Vodafone has flagged plans to boost the speed and capacity of its 4G services by taking advantage of unlicensed spectrum in the 5GHz band.
Faced with a surge in the usage of mobile data services in Europe, the operator this week claimed to have completed the world's first trial of carrier aggregation using both licensed and unlicensed spectrum on a commercial 4G network.
In a blog, the operator said the trial was carried out in the Netherlands on November 17 in partnership with networks manufacturer Ericsson AB (Nasdaq: ERIC) and chipset vendor Qualcomm Inc. (Nasdaq: QCOM).
By combining 20MHz of licensed 1800MHz spectrum with another 20MHz in the unlicensed 5GHz band, Vodafone Group plc (NYSE: VOD) was able to increase download connection speeds to more than 274 Mbit/s, said the operator.
Operators globally have been warming to the use of unlicensed spectrum as demand for mobile data services continues to soar, according to Gabriel Brown, senior analyst with Heavy Reading.
But players are taking a number of different approaches in preparing to launch commercial services over unlicensed airwaves.
In the US, operators such as T-Mobile US Inc. and Verizon Wireless are forging ahead with a technology called LTE-Unlicensed (LTE-U), which aggregates licensed and unlicensed 5GHz spectrum, much as Vodafone is doing.
LTE-U, however, does not include a so-called listen before talk (LBT) feature that can help LTE to co-exist with WiFi in the same 5GHz band.
Supporters of LTE-U have insisted that it relies on other techniques to ensure that interference is not a problem in practice, but the technology has still proven extremely controversial in the US market. (See Qualcomm Wants FCC to Stay Out of LTE-U Fray, Why Some Operators Think LTE-U Is Rude and Jury Still Out on LTE-Unlicensed.)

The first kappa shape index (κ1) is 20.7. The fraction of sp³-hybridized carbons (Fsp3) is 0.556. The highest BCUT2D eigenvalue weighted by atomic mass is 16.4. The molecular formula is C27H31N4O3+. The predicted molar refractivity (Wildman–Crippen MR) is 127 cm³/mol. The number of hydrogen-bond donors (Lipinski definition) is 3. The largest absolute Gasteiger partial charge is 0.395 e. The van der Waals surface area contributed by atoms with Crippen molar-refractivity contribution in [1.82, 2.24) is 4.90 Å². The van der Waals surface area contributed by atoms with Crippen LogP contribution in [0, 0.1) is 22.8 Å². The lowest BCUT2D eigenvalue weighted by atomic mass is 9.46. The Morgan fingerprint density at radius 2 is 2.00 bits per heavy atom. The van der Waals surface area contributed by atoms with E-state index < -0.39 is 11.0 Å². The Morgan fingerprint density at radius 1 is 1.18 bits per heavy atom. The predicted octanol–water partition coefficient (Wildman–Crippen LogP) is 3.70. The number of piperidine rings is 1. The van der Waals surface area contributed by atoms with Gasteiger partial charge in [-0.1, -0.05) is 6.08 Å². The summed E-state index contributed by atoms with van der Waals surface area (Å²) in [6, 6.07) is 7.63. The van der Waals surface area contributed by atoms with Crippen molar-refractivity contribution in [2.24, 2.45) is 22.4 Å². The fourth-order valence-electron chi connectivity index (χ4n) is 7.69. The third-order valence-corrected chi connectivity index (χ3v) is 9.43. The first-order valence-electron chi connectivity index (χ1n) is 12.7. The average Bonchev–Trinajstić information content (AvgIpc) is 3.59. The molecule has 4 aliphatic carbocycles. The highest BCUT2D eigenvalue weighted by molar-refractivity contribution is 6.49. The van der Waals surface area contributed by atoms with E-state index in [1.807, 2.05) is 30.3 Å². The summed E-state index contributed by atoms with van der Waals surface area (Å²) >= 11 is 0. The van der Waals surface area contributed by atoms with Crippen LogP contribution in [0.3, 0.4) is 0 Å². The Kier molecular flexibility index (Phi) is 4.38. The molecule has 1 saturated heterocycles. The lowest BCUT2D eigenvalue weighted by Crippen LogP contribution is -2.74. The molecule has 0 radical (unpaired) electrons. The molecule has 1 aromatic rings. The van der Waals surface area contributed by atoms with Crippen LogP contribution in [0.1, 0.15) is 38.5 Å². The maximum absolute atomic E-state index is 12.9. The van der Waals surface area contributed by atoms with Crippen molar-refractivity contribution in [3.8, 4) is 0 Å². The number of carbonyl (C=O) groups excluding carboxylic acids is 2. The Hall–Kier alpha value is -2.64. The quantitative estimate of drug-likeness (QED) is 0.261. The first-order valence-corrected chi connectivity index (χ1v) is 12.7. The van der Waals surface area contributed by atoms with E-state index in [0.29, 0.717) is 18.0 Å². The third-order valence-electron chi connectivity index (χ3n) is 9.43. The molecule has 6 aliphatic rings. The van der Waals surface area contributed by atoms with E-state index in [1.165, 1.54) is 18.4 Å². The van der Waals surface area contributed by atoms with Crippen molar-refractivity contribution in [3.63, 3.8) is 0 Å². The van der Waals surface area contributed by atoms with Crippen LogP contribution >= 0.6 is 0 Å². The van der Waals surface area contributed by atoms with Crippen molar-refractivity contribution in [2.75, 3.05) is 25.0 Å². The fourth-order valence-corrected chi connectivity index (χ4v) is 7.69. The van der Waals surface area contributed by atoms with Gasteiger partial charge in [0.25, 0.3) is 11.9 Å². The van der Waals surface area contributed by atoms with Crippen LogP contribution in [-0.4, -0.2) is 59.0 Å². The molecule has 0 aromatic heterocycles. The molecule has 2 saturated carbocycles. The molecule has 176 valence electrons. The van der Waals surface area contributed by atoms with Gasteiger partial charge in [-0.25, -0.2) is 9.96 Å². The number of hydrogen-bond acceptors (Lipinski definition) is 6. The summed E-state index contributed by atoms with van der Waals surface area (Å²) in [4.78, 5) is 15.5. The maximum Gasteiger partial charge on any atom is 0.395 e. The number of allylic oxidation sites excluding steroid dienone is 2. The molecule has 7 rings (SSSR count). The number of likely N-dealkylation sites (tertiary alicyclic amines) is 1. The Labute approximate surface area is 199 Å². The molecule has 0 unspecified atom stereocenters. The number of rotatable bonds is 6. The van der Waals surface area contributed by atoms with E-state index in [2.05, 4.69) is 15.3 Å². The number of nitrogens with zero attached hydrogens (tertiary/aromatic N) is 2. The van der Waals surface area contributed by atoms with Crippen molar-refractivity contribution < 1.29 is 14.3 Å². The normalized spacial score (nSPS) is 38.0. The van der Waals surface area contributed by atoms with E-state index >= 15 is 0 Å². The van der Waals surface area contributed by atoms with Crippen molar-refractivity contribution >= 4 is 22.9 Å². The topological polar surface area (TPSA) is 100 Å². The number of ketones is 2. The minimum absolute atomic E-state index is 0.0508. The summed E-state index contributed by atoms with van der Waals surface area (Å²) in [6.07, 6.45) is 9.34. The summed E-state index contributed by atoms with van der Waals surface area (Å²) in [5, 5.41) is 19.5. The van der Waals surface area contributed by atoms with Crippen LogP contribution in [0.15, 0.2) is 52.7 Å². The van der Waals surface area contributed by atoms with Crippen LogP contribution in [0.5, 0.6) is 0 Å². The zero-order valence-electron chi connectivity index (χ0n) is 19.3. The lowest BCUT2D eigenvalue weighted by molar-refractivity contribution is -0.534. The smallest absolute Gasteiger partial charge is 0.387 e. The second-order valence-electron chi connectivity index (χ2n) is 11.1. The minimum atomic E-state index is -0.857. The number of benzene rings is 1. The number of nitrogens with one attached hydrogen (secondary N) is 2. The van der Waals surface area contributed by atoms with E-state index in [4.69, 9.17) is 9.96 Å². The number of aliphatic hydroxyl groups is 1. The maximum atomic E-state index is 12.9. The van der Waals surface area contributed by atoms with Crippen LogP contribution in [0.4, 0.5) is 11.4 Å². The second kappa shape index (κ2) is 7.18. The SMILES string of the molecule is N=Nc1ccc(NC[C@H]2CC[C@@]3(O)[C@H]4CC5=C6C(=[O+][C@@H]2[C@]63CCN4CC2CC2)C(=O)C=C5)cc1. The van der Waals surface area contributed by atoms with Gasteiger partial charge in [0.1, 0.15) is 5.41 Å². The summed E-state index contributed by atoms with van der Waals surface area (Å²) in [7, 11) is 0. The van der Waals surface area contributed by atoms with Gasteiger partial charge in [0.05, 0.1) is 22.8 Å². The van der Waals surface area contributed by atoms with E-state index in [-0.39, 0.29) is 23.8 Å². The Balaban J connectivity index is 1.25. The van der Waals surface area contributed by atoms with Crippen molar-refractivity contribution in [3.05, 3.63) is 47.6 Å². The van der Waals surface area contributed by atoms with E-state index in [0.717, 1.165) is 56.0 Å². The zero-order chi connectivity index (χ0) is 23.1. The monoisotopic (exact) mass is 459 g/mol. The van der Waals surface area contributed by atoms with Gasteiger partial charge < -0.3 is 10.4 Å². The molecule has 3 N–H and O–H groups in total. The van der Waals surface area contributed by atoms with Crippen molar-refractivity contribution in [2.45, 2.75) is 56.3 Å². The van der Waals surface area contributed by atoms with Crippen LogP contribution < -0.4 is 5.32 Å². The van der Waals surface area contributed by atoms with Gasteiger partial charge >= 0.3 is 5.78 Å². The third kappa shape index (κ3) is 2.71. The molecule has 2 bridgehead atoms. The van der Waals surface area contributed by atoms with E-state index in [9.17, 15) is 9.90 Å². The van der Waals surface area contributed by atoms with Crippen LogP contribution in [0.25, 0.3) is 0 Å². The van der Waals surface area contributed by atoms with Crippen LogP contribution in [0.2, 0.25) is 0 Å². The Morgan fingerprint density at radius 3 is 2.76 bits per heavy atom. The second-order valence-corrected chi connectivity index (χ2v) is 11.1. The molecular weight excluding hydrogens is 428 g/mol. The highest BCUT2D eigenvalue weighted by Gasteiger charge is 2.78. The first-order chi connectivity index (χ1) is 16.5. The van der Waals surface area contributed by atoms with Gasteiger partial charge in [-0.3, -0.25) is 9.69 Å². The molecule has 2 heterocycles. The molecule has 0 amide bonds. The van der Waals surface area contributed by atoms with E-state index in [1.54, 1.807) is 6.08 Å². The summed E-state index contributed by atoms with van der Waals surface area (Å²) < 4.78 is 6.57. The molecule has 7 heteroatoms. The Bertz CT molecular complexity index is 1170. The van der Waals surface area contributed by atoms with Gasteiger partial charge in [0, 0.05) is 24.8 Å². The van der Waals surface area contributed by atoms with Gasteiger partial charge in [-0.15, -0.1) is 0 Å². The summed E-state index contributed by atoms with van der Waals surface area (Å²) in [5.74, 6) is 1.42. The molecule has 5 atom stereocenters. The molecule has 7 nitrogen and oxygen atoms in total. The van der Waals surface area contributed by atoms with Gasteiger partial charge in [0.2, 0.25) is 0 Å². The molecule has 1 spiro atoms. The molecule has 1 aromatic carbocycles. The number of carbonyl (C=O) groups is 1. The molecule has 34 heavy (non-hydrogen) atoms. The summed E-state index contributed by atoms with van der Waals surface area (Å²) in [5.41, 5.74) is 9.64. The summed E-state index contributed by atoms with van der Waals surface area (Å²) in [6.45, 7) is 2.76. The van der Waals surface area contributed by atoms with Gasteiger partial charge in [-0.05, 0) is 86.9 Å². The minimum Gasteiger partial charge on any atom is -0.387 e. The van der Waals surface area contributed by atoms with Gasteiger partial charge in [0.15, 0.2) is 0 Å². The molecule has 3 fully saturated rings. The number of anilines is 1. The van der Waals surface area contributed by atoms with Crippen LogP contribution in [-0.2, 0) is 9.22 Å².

"On the one side you have Qualcomm and Verizon saying their tests show that LTE-U does not impact the performance of WiFi, and on the other you have WiFi providers arguing the opposite," says Brown. "US regulations allow operators to deploy LTE-U and so we'll find out."
Because regulations in Europe and most other countries prevent operators from using unlicensed spectrum without LBT, Vodafone is instead looking to an LTE-U alternative known as license assisted access (LTE-LAA).
The 3rd Generation Partnership Project (3GPP) , a specifications group, is currently developing a standardized form of LTE-LAA, including LBT, as part of its Release 13 update to LTE technology, which is due for completion early next year.
Vodafone has explicitly stated that it has no intention of introducing LTE-LAA commercially in Europe until this standardization process has run its course.
It plans to carry out another live trial this year in collaboration with China's Huawei Technologies Co. Ltd. and has urged equipment makers to get behind the emerging technology.
Heavy Reading's Brown believes Vodafone may have particular interest in LAA because it has a focus on providing enterprise mobility networks and is very progressive in its adoption of small cells. The operator's LAA trial this week used small-cell technology from Ericsson besides a Qualcomm modem.
Brown also reckons LAA devices could appear "fairly quickly" after Release 13 standardization.
"Qualcomm is pushing it through and because it uses 5GHz the chipset can do WiFi and LAA at the same time," he says. "The harder question is how quickly it penetrates the user base and network infrastructure."
LTE-U and LAA are not the only options that service providers are considering as they look to make use of unlicensed frequencies.
MuLTEfire, a technology developed by Qualcomm, does not need to be anchored to a licensed channel, meaning it can be used by companies that do not hold frequency licenses to provide 4G services.
"There is also WiFi Link Aggregation, which encapsulates LTE datagrams in WiFi frames, and LTE-WiFi carrier aggregation, which bonds channels from different access types," says Brown.
— Iain Morris, , News Editor, Light Reading